Researchers have recently made a groundbreaking discovery in the field of kidney disease. They have found a new pathway that could potentially prevent kidney failure in thousands of people. Dr. Carl May and his team at Bristol Medical School, with funding from Kidney Research UK, have discovered a new treatment pathway for non-genetic nephrotic syndrome.
This targets the unknown factor that leads to kidney failure. Nephrotic syndrome is a rare kidney condition that causes protein to leak into the urine, affecting around 10,000 people annually in the UK. The discovery offers hope for patients, especially children, who may develop kidney failure.
Researchers from Bristol Renal have identified a receptor called PAR-1 that works in conjunction with an unknown factor to cause kidney failure in patients with idiopathic nephrotic syndrome (INS). They found that anti-PAR-1 treatments could block the effect of the factor and prevent kidneys from failing, potentially making transplantation a more viable option for more patients.
This discovery could revolutionize treatment options for INS patients, offering the potential to eradicate steroid use and allow transplantation to be a more beneficial treatment. Anti-PAR-1 treatments are undergoing clinical trials for other health conditions and could be trialed for INS patients in the next few years.
Dr. Carl May, a postdoctoral research associate at Bristol Medical School at the University of Bristol, said: “Researchers have made many attempts to identify the unknown factor that leads to nephrotic syndrome with little success. We knew that one or more factors were present in the blood, and if we could identify how it works in kidney patients, we could create a clear pathway to treat them and ultimately slow their progression toward kidney failure.
Using anti-PAR-1 treatments to block the effect of the factor could not only prevent kidneys failing but could make transplants a viable option for more patients with idiopathic nephrotic syndrome.”
The PAR-1 active construct is a modified version of the PAR-1 receptor with all serine and threonine residues substituted with alanines at the C-terminal tails. This makes the receptor unable to be phosphorylated at the C-terminal tail, resulting in defects in shutoff and agonist-triggered internalization.
Experiments were conducted using SV129 transgenic mice crossed with NPHS2 Cre hemizygous mice or NPHS2 rtTA Tet O Cre mice to produce developmental and inducible animals, respectively. Pod Cre PAR-1 mice were crossed with TRPC6 KO mice and back-crossed to enrich for SV129.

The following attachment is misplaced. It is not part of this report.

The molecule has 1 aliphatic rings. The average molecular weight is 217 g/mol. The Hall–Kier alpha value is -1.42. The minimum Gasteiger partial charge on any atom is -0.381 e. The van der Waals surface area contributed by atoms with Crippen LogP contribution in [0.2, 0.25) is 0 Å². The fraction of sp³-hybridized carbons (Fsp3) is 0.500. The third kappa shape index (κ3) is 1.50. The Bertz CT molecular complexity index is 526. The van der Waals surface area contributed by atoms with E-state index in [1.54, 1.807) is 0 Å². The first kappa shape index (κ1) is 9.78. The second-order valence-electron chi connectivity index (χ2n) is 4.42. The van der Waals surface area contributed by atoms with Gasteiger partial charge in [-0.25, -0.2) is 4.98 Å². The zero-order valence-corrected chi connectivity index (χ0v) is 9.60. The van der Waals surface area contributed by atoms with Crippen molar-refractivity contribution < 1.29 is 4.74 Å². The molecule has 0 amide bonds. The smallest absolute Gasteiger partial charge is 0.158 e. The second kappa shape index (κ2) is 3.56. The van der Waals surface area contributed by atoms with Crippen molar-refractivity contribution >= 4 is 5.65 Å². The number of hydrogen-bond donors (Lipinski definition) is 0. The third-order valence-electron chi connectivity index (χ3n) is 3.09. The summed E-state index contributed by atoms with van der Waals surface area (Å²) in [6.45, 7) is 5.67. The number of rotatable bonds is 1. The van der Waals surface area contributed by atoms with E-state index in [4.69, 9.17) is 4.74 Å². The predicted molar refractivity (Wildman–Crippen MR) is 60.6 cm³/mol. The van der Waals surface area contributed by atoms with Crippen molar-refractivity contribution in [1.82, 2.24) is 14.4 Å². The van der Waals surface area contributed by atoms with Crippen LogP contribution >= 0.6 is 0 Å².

In vitro experiments were conducted using human and mouse podocyte cell lines and human glomerular endothelial cells generated in-house using the SV40T antigen system. Cultured podocytes were treated with PAR-1 agonist or thrombin as PAR-1 agonist or with nephrotic patient plasma. Western blotting and scratch assays were performed to assess podocyte migration.
PAR-1Active+/− mice were generated by Genoway, France, and were used in the experiments along with NPHS2 Cre and NPHS2 Cre rtTA mice and TRPC6 KO mice. The animal experiments and procedures were approved by the UK Home Office following the Animals (Scientific Procedures) Act 1986.
The researchers also found that by blocking the PAR-1 pathway, they could prevent the progression of kidney disease in mice and reduce damage to the kidneys. This discovery could lead to the developing of new treatments for kidney diseases in humans.
The study was conducted with the approval of the UK Home Office and used genetically engineered mice generated by Genoway. The researchers used in-house developed human and mouse podocyte cell lines and human glomerular endothelial cells for cell culture experiments. Western blotting was used to analyze protein lysates, and scratch assays were performed to assess podocyte migration.
Overall, this research provides new insights into the role of the PAR-1 receptor in kidney disease and offers a promising pathway for developing new treatments to prevent kidney failure in patients suffering from kidney diseases.
- Carl J.May, MusleehaChesor, SarahE. Hunter, Bryony Hayes, Rachel Barr, Tim Robert, Fern A. Barrington. Podocyte protease actuated receptor 1 stimulation in mice produces focal segmental glomerulosclerosis mirroring human disease signaling events. Kidney International. DOI: 10.1016/j.kint.2023.02.031